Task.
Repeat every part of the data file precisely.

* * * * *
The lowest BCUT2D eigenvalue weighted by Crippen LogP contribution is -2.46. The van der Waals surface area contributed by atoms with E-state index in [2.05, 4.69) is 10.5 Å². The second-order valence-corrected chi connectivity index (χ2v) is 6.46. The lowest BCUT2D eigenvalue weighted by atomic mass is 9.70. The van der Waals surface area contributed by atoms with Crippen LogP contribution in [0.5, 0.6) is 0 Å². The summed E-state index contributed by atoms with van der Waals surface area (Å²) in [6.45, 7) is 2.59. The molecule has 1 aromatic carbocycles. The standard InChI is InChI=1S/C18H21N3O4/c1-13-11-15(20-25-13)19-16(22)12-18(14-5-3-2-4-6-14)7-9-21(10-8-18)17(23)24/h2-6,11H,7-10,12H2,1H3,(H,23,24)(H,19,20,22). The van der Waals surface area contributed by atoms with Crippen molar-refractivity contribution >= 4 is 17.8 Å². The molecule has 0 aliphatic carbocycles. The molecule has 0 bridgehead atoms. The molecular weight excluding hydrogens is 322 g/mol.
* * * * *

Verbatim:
The lowest BCUT2D eigenvalue weighted by Crippen LogP contribution is -2.46. The van der Waals surface area contributed by atoms with E-state index in [2.05, 4.69) is 10.5 Å². The second-order valence-corrected chi connectivity index (χ2v) is 6.46. The lowest BCUT2D eigenvalue weighted by atomic mass is 9.70. The van der Waals surface area contributed by atoms with Crippen LogP contribution in [0.5, 0.6) is 0 Å². The summed E-state index contributed by atoms with van der Waals surface area (Å²) in [6.45, 7) is 2.59. The molecule has 1 aromatic carbocycles. The standard InChI is InChI=1S/C18H21N3O4/c1-13-11-15(20-25-13)19-16(22)12-18(14-5-3-2-4-6-14)7-9-21(10-8-18)17(23)24/h2-6,11H,7-10,12H2,1H3,(H,23,24)(H,19,20,22). The van der Waals surface area contributed by atoms with Crippen molar-refractivity contribution >= 4 is 17.8 Å². The molecule has 0 aliphatic carbocycles. The molecule has 0 bridgehead atoms. The molecular weight excluding hydrogens is 322 g/mol.